During an arrest for DUI, the officer will make a request for the defendant to submit to a chemical test. If the defendant agrees and the result of the test is a blood alcohol content of 0.08 or above, or the urine or blood test discloses the presence of prescribed medication combined with alcohol, or cannabis or a controlled substance, the defendant’s driver’s license will be suspended. On the other hand, if the defendant refuses to submit to any test, her license will also be suspended.
The officer will give the defendant a notice of summary suspension. The notice is a written document generally entitled, “Notice of Summary Suspension” or “Law Enforcement Sworn Report.” The notice will indicate that the defendant’s driver’s license will be suspended on the 46th day after the officer gave notice.
On the reverse side, there is a section that reads, “IMPORTANT – READ CAREFULLY.” The purpose of this section is to advise the driver how to obtain reinstatement of her driver’s license in court.
The defendant can file a petition for judicial review (i.e., petition to rescind) and receive a hearing on the summary suspension. In the author’s view, the summary suspension hearing is the most important part of a DUI case. The issues that can be raised are the following:
- whether you were lawfully placed under arrest for DUI
- whether the arresting officer had reasonable grounds to believe you were driving or in actual physical control of a motor vehicle while under the influence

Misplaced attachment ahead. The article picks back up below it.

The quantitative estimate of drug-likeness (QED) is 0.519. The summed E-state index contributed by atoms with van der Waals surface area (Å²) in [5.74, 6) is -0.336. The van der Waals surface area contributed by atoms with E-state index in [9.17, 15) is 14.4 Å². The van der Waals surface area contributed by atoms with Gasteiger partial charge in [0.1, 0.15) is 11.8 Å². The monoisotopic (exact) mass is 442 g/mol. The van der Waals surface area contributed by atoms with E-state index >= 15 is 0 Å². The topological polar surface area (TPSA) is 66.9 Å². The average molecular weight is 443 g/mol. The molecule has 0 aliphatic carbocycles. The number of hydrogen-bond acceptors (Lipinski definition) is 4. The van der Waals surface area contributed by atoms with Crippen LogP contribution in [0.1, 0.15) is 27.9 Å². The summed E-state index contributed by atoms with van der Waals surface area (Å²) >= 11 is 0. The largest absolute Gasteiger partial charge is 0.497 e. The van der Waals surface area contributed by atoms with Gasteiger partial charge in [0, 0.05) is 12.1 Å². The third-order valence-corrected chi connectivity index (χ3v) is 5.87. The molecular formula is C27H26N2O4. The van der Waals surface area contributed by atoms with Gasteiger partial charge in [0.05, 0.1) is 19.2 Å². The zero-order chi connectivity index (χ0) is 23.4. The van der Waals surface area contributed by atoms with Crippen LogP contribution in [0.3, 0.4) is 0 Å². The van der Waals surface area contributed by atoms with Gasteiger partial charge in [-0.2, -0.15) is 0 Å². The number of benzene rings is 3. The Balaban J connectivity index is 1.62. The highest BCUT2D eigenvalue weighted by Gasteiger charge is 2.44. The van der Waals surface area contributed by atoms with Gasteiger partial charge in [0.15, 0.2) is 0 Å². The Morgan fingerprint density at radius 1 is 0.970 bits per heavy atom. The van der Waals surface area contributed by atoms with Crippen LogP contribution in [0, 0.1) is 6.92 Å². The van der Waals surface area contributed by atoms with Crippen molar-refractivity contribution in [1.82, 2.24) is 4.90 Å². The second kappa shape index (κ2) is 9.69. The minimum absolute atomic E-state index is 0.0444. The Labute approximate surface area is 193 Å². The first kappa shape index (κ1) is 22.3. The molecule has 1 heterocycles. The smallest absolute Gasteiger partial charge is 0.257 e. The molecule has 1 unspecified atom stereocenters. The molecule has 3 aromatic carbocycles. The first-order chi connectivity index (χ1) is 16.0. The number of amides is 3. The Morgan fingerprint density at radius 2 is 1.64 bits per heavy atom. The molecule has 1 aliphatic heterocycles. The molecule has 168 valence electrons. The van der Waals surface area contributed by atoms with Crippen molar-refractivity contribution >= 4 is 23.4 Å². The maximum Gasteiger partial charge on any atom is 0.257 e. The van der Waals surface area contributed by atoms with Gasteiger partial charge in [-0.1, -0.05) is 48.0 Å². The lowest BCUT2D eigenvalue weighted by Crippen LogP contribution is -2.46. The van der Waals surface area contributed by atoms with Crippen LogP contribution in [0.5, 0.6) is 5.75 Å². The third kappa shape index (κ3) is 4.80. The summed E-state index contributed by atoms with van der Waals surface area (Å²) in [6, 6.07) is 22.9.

- whether you were properly warned that your license would be suspended
- whether you refused the test
- and whether the test indicated a blood alcohol content above 0.08, or the presence of prescribed drugs with alcohol, or cannabis or a controlled substance
The issue of whether you were lawfully placed under arrest for DUI is a question of probable cause. Did the officer have probable cause to arrest you for DUI? Did he have specific, articulable facts which would cause a reasonable person in his position to believe you had committed a criminal offense? If the answer is no, then your summary suspension will be rescinded.
The next issue is whether the police officer had reasonable grounds to believe you were driving or in actual physical control of a motor vehicle while under the influence. Where were you driving? Was it a public highway, or a private driveway or private parking lot? If it was not a public highway, you win. Second, did the police even see you driving? If not, then you can win your suspension on the issue of driving or in actual physical control of a motor vehicle.
The issue of whether you were properly warned is next. Did the officer read to you the written document entitled, “Warning to Motorist,” that describes how your license will be suspended depending on the test results or refusal? If not, then you will beat your summary suspension.
Finally, the test. If the defendant testifies that she was not under the influence, then the prosecution must rebut that evidence with the results of the chemical test. If the prosecution cannot lay a proper foundation for admitting the result of the breathalyzer into evidence, then you will beat your summary suspension.